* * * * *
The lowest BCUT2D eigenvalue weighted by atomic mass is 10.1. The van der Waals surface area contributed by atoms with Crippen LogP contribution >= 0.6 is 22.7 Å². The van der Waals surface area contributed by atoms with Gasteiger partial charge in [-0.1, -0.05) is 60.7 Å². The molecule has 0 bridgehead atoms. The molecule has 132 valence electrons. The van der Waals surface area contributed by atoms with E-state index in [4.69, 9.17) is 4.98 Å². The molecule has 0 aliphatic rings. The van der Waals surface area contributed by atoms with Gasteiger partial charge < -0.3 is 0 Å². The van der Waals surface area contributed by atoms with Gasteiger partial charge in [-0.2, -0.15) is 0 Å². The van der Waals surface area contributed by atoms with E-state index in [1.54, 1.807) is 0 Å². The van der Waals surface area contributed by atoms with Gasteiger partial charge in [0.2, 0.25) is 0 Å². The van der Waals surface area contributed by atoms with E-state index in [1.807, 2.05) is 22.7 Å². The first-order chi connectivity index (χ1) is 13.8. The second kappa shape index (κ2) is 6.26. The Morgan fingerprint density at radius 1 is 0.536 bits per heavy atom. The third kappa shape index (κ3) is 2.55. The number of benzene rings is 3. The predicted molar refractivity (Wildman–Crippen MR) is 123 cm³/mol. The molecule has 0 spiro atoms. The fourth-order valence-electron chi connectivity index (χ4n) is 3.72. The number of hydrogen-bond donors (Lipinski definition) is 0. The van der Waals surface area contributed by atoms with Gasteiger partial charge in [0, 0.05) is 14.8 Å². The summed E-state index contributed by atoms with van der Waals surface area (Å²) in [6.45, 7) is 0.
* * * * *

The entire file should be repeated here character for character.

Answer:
The lowest BCUT2D eigenvalue weighted by atomic mass is 10.1. The van der Waals surface area contributed by atoms with Crippen LogP contribution >= 0.6 is 22.7 Å². The van der Waals surface area contributed by atoms with Gasteiger partial charge in [-0.1, -0.05) is 60.7 Å². The molecule has 0 bridgehead atoms. The molecule has 132 valence electrons. The van der Waals surface area contributed by atoms with E-state index in [4.69, 9.17) is 4.98 Å². The molecule has 0 aliphatic rings. The van der Waals surface area contributed by atoms with Gasteiger partial charge < -0.3 is 0 Å². The van der Waals surface area contributed by atoms with Gasteiger partial charge in [-0.2, -0.15) is 0 Å². The van der Waals surface area contributed by atoms with E-state index in [1.54, 1.807) is 0 Å². The van der Waals surface area contributed by atoms with Gasteiger partial charge in [0.2, 0.25) is 0 Å². The van der Waals surface area contributed by atoms with E-state index in [1.807, 2.05) is 22.7 Å². The first-order chi connectivity index (χ1) is 13.8. The second kappa shape index (κ2) is 6.26. The Morgan fingerprint density at radius 1 is 0.536 bits per heavy atom. The third kappa shape index (κ3) is 2.55. The number of benzene rings is 3. The predicted molar refractivity (Wildman–Crippen MR) is 123 cm³/mol. The molecule has 0 spiro atoms. The fourth-order valence-electron chi connectivity index (χ4n) is 3.72. The number of hydrogen-bond donors (Lipinski definition) is 0. The van der Waals surface area contributed by atoms with Gasteiger partial charge in [0, 0.05) is 14.8 Å². The summed E-state index contributed by atoms with van der Waals surface area (Å²) in [6.45, 7) is 0.